E-book readers aren't dead yet. Just when it looked like tablets were about to eat the devices alive, 2012 has shown us exciting breakthroughs. Advances in display technology have made e-readers more advanced and more affordable.
While Apple dominates the tablet market with its iPad, there are two big names competing for your dollars in the dedicated e-book realm: Amazon's Kindle and Barnes & Noble's Nook. Both have been around for several generations, and have closely followed each others' footsteps.
This year both product lines saw a long-anticipated upgrade: backlit displays. This tech allows for easier reading in low-lit conditions, which was long the Achilles heel of e-readers.
How do Amazon's Kindle Paperwhite and Barnes & Noble's Nook Simple Touch with GlowLight stack up? Let's take a look:
Though it's slightly longer, the Kindle Paperwhite is the more svelte reader. Most notably, it's significantly thinner than B&N's offering.
It's a bit more stout, but Barnes & Noble put a lot of thought into the Simple Touch's back: it has a soft design that makes it more comfortable to hold.
Though the Simple Touch is a larger device, it's lighter than its rival. Neither should be heavy enough to cause problems, but every ounce shed is a bonus for one-handed reading.
This is probably the most important category, and the Kindle Paperwhite runs away with it. Though Amazon doesn't specify its resolution, its 6-inch e-ink display has a much higher pixel density than the Nook's. This will make the black-and-white text look sharper.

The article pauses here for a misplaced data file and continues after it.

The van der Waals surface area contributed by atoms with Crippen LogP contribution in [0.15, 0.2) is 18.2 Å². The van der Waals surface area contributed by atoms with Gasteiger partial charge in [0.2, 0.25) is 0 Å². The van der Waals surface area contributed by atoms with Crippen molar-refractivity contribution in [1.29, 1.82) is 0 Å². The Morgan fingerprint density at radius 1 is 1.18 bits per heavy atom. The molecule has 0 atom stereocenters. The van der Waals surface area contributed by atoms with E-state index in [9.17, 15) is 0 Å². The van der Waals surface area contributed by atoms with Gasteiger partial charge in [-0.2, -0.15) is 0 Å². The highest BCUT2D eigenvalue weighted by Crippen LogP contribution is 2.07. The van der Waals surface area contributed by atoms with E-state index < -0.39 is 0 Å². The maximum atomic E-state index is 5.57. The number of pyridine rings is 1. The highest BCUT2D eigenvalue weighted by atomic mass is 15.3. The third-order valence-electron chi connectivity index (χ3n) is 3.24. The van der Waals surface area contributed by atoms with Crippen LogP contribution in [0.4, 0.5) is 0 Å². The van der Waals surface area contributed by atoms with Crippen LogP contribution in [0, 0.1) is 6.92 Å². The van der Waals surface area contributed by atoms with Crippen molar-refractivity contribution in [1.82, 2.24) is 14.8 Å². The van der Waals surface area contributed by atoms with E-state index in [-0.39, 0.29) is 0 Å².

Another tick in Amazon's column comes from the backlight technology. Engadget's review notes that the Paperwhite has a more even glow, lending itself more to the advertised illusion of paper. It also has a whiter hue, while the Nook emits a bluish tint.
Both devices sport touch screens, but only the Kindle Paperwhite offers multitouch.
Both devices sport 2GB of internal storage. From there, the Kindle offers all the cloud storage you need (for Amazon content), and the Nook's memory can be expanded with a microSD card.
Keep in mind that, since neither device plays video or runs apps, 2GB should be plenty for most people.
Amazon offers a Wi-Fi-only Kindle Paperwhite for US$119, or a version with free 3G for $179. The Nook Simple Touch with GlowLight, meanwhile, only comes in a Wi-Fi model - also at $119.
Both e-readers provide terrific battery life, but Amazon boasts of the higher uptime: a mind-boggling two months. These figures are based on reading 30 minutes a day with wireless off and the light on.
For those rare times when you do need to charge your device, it will take several hours. Barnes & Noble's estimated times are a bit lower than Amazon's.
Okay, so maybe you won't see Billy Mays selling OxiClean, but the Kindle Paperwhite has ads. They aren't intrusive (they're never shown when you're reading), but it will cost $20 to get rid of them. This can be done either at checkout ($139 upfront), or any time after receiving the reader.
Not only is the Nook Simple Touch with GlowLight ad-free, but it also features – drumroll please – a charger! This wouldn't normally be anything to write home about, but Amazon's cost-cutting has led Jeff Bezos and company to require a separate $10 purchase for a power adapter. This essentially has the Kindle costing $149 if you want to avoid ads and charge it; the Nook rings up at $119 with an adapter and no ads.
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